- Hints at plans for brand new space frontiers in New Eden.
- Managed to stay away from controversy when it came to the direction the game is going. No more “greed is good” talk or other things that caused the Incarna revolt.
- Gave me a free copy of the collector’s edition.
- EVE Valkyrie for Occulus Rift sounds very exciting.
- Growth is oh so slow, and the question always arises about how many new accounts are just alts?
- It wouldn’t be CCP without some scandals! So we had SOMERBlink and Ishokune Scorpions, SOMERBlink at EVE Vegas, SOMERBlink and RMT loopholes, preferential treatment by CCP in general (which included SOMERBlink) and who gets what for free (which included some real crybaby attitudes at various points), Terms of Services hair splitting by CCP (which did NOT involve SOMERBlink!), and the usual CCP summer season of foot shooting. Really, the only thing we were missing was Mintchip accepting an Ishukone Scorpion from SOMERBlink, selling it for a PLEX in EVE, and then using that PLEX to pay some capsuleer to mow her parent’s lawn… while topless, wearing a monocle, and speaking entirely in quotes from Atlas Shrugged.
- PLEX continues to amaze and horrify people by turns. It remains a comically divisive aspect of the game.
- The defining issue for CSM8 seems to be the CSM minutes at this point. Those minutes had better be worth it. Still better than CSM7 though.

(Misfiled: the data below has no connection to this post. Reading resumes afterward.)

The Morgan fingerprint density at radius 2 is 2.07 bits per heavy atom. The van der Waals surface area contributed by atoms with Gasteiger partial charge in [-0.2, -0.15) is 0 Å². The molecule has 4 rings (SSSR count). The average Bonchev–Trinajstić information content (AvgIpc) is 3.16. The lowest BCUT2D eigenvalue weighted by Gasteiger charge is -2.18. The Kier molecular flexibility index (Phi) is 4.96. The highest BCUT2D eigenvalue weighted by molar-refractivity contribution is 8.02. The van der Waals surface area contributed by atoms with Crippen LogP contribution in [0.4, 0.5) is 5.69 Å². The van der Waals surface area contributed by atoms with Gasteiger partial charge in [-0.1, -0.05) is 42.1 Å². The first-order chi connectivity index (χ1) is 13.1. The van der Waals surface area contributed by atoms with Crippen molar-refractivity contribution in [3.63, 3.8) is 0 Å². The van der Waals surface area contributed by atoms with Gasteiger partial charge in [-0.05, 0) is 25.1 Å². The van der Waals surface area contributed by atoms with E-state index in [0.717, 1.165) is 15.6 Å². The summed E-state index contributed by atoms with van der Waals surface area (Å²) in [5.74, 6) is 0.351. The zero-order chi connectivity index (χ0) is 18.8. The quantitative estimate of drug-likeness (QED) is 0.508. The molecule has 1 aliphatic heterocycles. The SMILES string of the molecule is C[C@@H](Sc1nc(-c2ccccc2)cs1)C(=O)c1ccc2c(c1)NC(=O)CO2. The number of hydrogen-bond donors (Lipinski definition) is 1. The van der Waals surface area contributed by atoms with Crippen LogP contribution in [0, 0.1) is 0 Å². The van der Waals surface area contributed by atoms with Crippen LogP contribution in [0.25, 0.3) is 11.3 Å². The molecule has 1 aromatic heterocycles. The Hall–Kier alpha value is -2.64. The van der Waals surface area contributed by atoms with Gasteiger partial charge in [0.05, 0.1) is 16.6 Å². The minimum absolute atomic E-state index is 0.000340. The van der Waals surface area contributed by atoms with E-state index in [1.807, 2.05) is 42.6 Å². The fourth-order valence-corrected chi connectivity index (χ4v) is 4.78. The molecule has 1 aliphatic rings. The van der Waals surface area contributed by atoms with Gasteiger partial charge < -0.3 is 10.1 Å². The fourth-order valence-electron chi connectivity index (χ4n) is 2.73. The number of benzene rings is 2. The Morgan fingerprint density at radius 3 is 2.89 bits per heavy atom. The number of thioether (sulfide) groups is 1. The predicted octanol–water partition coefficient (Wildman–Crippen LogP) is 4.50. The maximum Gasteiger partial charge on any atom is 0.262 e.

- Epic space battles have turned into epic node crashes lately. Does anybody think the drone assignment feature is a good thing at this point?
- A good portion of the interesting things that happen in EVE… and 100% of the CCP run events… happen while I am at work. I read about them online just like anybody not playing the game.
- After the war in Fountain, the deployment(s) to Curse have felt a little dry. I have spent more time moving to and fro than in actual fleets.
- I am still trying to click on the lower left corner of the screen to undock six months later. Old habits.
- The future “huge effort to build a jump gate” in order to open up new areas of space idea sounds vaguely like “huge effort to build a titan” from times gone by. Efforts will thus be limited to large entities and the huge effort will become manageable for those entities over time. Expect jump gate proliferation.